It may not have come as a surprise that a specific institution or organisation that has been declared a ‘public authority’ contests the grounds of the CIC’s decision. The arguments were made and heard in public space and passionately debated on TV channels. But political parties, being institutions that uphold the constitutional and legal framework, did not take this argument to the next logical and legal stage – which would be the court. Instead, in what amounts to changing the rules of the game because one owns the field, there was a move to amend the Act altogether to keep them out of its purview.
The amendment bill, which was to be tabled in the monsoon session 2013 of the Lok Sabha, witnessed strong opposition from civil society. It was thus reported in The Hindu that 30 MPs from BJP had “in principle” promised to vote against the bill if it were tabled. There were protests in various parts of the country and, soon enough, the bill was referred to a standing committee. The committee, sometime in October 2013, agreed to the proposed amendment, notwithstanding the public opinion or even that of the then attorney general, late GE Vahanvati, who advised that the bill would not sustain the test of judicial scrutiny as it was creating a “class within a class”. He also said that “political parties are the foundation of democracy and need to be given sufficient protection from malicious and motivated application[s] for which safeguards already exist under Section 8 of the Act”.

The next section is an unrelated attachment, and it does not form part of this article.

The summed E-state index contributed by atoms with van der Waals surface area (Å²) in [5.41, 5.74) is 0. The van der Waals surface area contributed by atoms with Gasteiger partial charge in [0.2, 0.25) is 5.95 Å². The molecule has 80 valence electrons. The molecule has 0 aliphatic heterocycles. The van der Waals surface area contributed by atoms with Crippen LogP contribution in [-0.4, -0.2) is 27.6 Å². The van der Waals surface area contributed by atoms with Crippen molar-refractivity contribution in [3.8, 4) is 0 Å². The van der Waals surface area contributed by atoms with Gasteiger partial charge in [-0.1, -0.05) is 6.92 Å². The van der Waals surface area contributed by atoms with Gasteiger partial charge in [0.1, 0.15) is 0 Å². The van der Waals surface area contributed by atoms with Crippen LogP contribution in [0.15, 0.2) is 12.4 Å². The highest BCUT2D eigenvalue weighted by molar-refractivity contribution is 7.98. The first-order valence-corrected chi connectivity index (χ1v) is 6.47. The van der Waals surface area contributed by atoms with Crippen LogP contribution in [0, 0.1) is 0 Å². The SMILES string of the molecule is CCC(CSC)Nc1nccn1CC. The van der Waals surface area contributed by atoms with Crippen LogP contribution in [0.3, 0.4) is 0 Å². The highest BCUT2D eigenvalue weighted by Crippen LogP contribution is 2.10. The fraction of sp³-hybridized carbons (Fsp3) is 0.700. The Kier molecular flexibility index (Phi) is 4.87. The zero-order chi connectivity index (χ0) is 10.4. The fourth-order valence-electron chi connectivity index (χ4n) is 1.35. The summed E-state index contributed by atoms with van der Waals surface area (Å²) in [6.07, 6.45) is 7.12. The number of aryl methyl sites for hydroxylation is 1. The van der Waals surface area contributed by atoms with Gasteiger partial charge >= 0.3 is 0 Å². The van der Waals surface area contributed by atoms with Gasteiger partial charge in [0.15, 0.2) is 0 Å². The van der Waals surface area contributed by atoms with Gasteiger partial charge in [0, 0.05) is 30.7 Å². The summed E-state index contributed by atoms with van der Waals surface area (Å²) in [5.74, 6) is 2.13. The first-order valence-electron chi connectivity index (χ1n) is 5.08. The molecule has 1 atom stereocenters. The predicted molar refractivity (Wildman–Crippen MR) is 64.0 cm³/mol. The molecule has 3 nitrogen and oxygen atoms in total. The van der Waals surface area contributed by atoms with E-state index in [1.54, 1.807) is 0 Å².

But the parties have since been engaged in a proxy media campaign highlighting unsubstantiated fears of election processes being sabotaged or having to divulge internal decisions, if they are made answerable to the public under the transparency law.